Lauren Fay: Yeah. I mean, so I am someone who has so much respect for weavers. I think it’s not a skill that I have, but I think that I do think that there is, as you said, I think there’s an acknowledgement. That kind of craft, I don’t think that’s going anywhere in terms of people’s respect for that, so I just hope that there is a growing appreciation for that by consumers of fashion and makers of fashion. And then textiles, I think I’m excited by some of the innovations in recycling that have recently happened. I will shout out a friend of mine who is based in Oregon, who has a recycling fabrics company called Osomtex, so that’s O-S-O-M-T-E-X, and she just partnered actually with Nike to make a shoe, the Space Hippie, which is pretty cool. So, I think there’s some really interesting- 

 LaChaun Moore: That sounds so amazing.  

 Lauren Fay: Yeah. It’s very neat. It’s cool. And then there’s Evernew, which is doing some neat stuff with cotton, based out of Seattle. So, I think there’s… And I also, one of our advisors, there’s a lot happening with vegan textiles, so with bio mimicry, and also with biomaterials, and so the brand is called Brave Gentleman. One of our advisors, Joshua Katcher, does work and research there. AlgiKnit is another great one that came out of FIT. Algae fabric. So, I think for textile enthusiasts, I think that’s kind of the new frontier, is some of these biomaterials that are going to hopefully be replacing things like wool and leather that have such a big environmental footprint. But I think it’s… The stuff that our clothing is made out of is where there’s a huge opportunity for innovation and betterment, for lack of a better word.  Certainly, we can do a lot better than nylon. That’s for sure.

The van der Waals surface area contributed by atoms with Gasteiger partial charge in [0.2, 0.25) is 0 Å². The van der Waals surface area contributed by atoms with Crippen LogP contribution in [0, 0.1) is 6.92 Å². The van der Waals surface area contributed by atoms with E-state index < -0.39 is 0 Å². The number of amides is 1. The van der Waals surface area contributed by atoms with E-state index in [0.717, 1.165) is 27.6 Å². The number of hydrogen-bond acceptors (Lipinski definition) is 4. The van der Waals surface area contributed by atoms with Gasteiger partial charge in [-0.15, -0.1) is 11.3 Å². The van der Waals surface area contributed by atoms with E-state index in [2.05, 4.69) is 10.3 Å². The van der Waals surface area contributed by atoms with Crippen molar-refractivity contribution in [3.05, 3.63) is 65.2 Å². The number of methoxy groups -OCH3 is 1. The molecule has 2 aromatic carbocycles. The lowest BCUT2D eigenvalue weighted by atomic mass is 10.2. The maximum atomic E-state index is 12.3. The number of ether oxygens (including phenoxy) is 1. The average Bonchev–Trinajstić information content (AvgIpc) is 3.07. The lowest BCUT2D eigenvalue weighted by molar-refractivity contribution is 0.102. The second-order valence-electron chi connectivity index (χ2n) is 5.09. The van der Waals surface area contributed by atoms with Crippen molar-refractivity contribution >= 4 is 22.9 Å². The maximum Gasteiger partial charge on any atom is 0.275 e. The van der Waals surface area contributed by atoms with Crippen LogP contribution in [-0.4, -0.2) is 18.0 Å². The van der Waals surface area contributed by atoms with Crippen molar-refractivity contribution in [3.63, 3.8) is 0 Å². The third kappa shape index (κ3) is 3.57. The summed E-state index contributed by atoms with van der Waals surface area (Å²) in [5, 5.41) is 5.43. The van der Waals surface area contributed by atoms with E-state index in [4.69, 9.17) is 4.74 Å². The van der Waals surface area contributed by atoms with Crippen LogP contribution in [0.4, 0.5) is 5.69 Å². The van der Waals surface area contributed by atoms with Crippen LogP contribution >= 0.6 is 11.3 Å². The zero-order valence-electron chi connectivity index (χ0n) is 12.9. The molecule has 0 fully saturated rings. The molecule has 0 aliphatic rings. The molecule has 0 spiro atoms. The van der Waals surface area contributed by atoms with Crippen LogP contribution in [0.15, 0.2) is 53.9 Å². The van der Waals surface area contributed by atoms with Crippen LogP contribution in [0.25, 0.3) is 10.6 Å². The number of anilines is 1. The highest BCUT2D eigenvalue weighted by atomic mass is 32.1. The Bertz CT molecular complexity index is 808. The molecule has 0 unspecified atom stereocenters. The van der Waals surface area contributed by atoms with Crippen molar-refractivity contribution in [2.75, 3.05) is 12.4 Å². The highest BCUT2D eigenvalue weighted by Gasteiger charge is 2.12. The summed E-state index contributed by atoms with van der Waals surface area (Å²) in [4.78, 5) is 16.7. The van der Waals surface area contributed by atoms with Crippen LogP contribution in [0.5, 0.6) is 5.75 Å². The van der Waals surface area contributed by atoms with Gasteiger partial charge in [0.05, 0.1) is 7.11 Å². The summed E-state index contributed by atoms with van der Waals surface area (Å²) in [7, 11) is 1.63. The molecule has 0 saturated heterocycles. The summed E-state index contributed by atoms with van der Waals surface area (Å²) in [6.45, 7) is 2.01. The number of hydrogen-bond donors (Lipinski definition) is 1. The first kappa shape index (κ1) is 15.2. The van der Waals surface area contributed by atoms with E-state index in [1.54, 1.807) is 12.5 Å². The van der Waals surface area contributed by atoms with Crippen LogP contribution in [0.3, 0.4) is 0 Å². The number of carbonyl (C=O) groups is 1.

LaChaun Moore: Absolutely. Well, thank you so much for joining the podcast and for sharing your amazing insights.  Lauren Fay: Thank you. It was great to chat with you. Wonderful to get into it. And yeah, I wish you all the best with everything and I’m excited to tell people about your podcast.  

 LaChaun Moore: That’s a wrap. If you’re interested in supporting The New Fashion Initiative, you can find links in the show notes at www.GISTYarn.com/episode-124. On next week’s episode, I’m really excited to speak with Jessie Mordine Young. Jessie is a textile curator, teacher of traditional textile techniques, and a maker living in New York City. Thank you for tuning into this week’s episode. Please stay tuned for next week’s episode. Until next time, happy weaving! 

Creative Commons License

The music for this podcast  is licensed under a Creative Commons Attribution 4.0 International LicenseThe musical section is an excerpt of the original: The Beauty of Maths by Meydän.


Leave a comment